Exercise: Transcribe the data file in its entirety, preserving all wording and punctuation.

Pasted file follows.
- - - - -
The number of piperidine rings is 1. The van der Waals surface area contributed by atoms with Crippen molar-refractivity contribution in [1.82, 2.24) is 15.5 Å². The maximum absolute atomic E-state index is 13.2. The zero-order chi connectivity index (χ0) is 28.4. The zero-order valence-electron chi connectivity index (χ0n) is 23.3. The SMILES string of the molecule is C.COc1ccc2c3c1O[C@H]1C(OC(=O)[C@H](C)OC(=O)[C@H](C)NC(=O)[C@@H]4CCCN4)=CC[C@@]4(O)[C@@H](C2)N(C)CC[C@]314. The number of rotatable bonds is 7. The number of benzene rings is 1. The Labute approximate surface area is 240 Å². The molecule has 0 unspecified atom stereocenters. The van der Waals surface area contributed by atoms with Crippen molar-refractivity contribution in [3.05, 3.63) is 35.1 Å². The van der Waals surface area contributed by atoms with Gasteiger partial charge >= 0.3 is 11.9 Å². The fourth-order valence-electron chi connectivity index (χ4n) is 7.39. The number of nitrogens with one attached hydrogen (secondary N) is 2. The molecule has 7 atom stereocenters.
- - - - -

The number of piperidine rings is 1. The van der Waals surface area contributed by atoms with Crippen molar-refractivity contribution in [1.82, 2.24) is 15.5 Å². The maximum absolute atomic E-state index is 13.2. The zero-order chi connectivity index (χ0) is 28.4. The zero-order valence-electron chi connectivity index (χ0n) is 23.3. The SMILES string of the molecule is C.COc1ccc2c3c1O[C@H]1C(OC(=O)[C@H](C)OC(=O)[C@H](C)NC(=O)[C@@H]4CCCN4)=CC[C@@]4(O)[C@@H](C2)N(C)CC[C@]314. The number of rotatable bonds is 7. The number of benzene rings is 1. The Labute approximate surface area is 240 Å². The molecule has 0 unspecified atom stereocenters. The van der Waals surface area contributed by atoms with Crippen molar-refractivity contribution in [3.05, 3.63) is 35.1 Å². The van der Waals surface area contributed by atoms with Gasteiger partial charge >= 0.3 is 11.9 Å². The fourth-order valence-electron chi connectivity index (χ4n) is 7.39. The number of nitrogens with one attached hydrogen (secondary N) is 2. The molecule has 7 atom stereocenters.